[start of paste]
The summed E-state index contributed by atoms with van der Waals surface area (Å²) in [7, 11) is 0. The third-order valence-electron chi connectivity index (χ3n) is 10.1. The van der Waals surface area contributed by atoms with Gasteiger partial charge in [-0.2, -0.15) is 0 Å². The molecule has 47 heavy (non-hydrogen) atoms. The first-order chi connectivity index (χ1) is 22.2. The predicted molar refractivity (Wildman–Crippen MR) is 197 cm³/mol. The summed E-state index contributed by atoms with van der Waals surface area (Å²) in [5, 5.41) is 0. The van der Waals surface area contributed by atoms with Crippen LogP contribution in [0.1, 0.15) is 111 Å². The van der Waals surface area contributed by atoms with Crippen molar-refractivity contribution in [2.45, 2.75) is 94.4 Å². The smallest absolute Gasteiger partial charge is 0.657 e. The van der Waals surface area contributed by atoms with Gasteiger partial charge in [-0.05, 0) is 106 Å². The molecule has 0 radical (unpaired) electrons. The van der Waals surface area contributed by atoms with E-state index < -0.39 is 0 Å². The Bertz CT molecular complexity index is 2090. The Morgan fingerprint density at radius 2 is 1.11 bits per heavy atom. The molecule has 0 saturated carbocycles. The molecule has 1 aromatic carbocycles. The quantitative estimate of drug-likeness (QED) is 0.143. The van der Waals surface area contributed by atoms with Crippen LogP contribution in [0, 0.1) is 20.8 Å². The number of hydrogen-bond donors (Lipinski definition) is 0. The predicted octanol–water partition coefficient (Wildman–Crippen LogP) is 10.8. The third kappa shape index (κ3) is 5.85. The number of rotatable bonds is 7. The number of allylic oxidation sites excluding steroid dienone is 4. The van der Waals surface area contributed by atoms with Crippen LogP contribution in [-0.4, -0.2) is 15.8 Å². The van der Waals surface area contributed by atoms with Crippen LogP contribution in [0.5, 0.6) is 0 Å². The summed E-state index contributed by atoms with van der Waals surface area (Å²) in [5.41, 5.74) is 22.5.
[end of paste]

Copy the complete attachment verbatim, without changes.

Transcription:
The summed E-state index contributed by atoms with van der Waals surface area (Å²) in [7, 11) is 0. The third-order valence-electron chi connectivity index (χ3n) is 10.1. The van der Waals surface area contributed by atoms with Gasteiger partial charge in [-0.2, -0.15) is 0 Å². The molecule has 47 heavy (non-hydrogen) atoms. The first-order chi connectivity index (χ1) is 22.2. The predicted molar refractivity (Wildman–Crippen MR) is 197 cm³/mol. The summed E-state index contributed by atoms with van der Waals surface area (Å²) in [5, 5.41) is 0. The van der Waals surface area contributed by atoms with Crippen LogP contribution in [0.1, 0.15) is 111 Å². The van der Waals surface area contributed by atoms with Crippen molar-refractivity contribution in [2.45, 2.75) is 94.4 Å². The smallest absolute Gasteiger partial charge is 0.657 e. The van der Waals surface area contributed by atoms with Gasteiger partial charge in [-0.05, 0) is 106 Å². The molecule has 0 radical (unpaired) electrons. The van der Waals surface area contributed by atoms with E-state index < -0.39 is 0 Å². The Bertz CT molecular complexity index is 2090. The Morgan fingerprint density at radius 2 is 1.11 bits per heavy atom. The molecule has 0 saturated carbocycles. The molecule has 1 aromatic carbocycles. The quantitative estimate of drug-likeness (QED) is 0.143. The van der Waals surface area contributed by atoms with Crippen LogP contribution in [0, 0.1) is 20.8 Å². The number of hydrogen-bond donors (Lipinski definition) is 0. The predicted octanol–water partition coefficient (Wildman–Crippen LogP) is 10.8. The third kappa shape index (κ3) is 5.85. The number of rotatable bonds is 7. The number of allylic oxidation sites excluding steroid dienone is 4. The van der Waals surface area contributed by atoms with Crippen LogP contribution in [-0.4, -0.2) is 15.8 Å². The van der Waals surface area contributed by atoms with Crippen LogP contribution in [0.5, 0.6) is 0 Å². The summed E-state index contributed by atoms with van der Waals surface area (Å²) in [5.41, 5.74) is 22.5.